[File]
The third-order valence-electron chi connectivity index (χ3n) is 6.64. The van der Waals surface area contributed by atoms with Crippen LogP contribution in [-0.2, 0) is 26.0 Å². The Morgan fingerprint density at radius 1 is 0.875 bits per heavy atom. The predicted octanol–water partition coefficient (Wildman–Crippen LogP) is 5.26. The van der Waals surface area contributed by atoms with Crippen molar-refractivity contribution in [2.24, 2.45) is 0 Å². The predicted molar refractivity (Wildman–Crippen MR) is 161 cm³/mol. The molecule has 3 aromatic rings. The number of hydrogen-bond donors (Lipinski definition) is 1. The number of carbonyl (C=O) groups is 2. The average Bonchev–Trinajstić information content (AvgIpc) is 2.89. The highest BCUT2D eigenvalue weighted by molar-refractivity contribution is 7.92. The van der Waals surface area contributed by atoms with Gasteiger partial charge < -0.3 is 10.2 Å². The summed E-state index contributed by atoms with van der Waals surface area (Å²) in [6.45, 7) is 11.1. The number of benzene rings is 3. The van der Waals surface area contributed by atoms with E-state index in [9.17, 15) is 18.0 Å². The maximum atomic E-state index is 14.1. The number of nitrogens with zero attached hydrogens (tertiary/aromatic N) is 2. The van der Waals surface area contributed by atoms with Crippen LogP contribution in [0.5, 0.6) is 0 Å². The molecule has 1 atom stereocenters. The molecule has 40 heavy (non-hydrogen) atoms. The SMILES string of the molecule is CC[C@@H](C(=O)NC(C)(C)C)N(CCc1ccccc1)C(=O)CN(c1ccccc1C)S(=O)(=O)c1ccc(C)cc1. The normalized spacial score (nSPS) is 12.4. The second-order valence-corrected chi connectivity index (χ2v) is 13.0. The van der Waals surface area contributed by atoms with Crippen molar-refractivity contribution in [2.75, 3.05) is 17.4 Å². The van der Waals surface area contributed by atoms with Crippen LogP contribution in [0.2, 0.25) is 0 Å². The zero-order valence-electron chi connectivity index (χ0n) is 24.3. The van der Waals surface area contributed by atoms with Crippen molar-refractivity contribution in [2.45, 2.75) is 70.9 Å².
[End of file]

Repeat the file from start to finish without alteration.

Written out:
The third-order valence-electron chi connectivity index (χ3n) is 6.64. The van der Waals surface area contributed by atoms with Crippen LogP contribution in [-0.2, 0) is 26.0 Å². The Morgan fingerprint density at radius 1 is 0.875 bits per heavy atom. The predicted octanol–water partition coefficient (Wildman–Crippen LogP) is 5.26. The van der Waals surface area contributed by atoms with Crippen molar-refractivity contribution in [2.24, 2.45) is 0 Å². The predicted molar refractivity (Wildman–Crippen MR) is 161 cm³/mol. The molecule has 3 aromatic rings. The number of hydrogen-bond donors (Lipinski definition) is 1. The number of carbonyl (C=O) groups is 2. The average Bonchev–Trinajstić information content (AvgIpc) is 2.89. The highest BCUT2D eigenvalue weighted by molar-refractivity contribution is 7.92. The van der Waals surface area contributed by atoms with Gasteiger partial charge < -0.3 is 10.2 Å². The summed E-state index contributed by atoms with van der Waals surface area (Å²) in [6.45, 7) is 11.1. The number of benzene rings is 3. The van der Waals surface area contributed by atoms with E-state index in [9.17, 15) is 18.0 Å². The maximum atomic E-state index is 14.1. The number of nitrogens with zero attached hydrogens (tertiary/aromatic N) is 2. The van der Waals surface area contributed by atoms with Crippen LogP contribution in [0.5, 0.6) is 0 Å². The molecule has 1 atom stereocenters. The molecule has 40 heavy (non-hydrogen) atoms. The SMILES string of the molecule is CC[C@@H](C(=O)NC(C)(C)C)N(CCc1ccccc1)C(=O)CN(c1ccccc1C)S(=O)(=O)c1ccc(C)cc1. The normalized spacial score (nSPS) is 12.4. The second-order valence-corrected chi connectivity index (χ2v) is 13.0. The van der Waals surface area contributed by atoms with Crippen molar-refractivity contribution in [2.75, 3.05) is 17.4 Å². The van der Waals surface area contributed by atoms with Crippen LogP contribution in [0.2, 0.25) is 0 Å². The zero-order valence-electron chi connectivity index (χ0n) is 24.3. The van der Waals surface area contributed by atoms with Crippen molar-refractivity contribution in [2.45, 2.75) is 70.9 Å².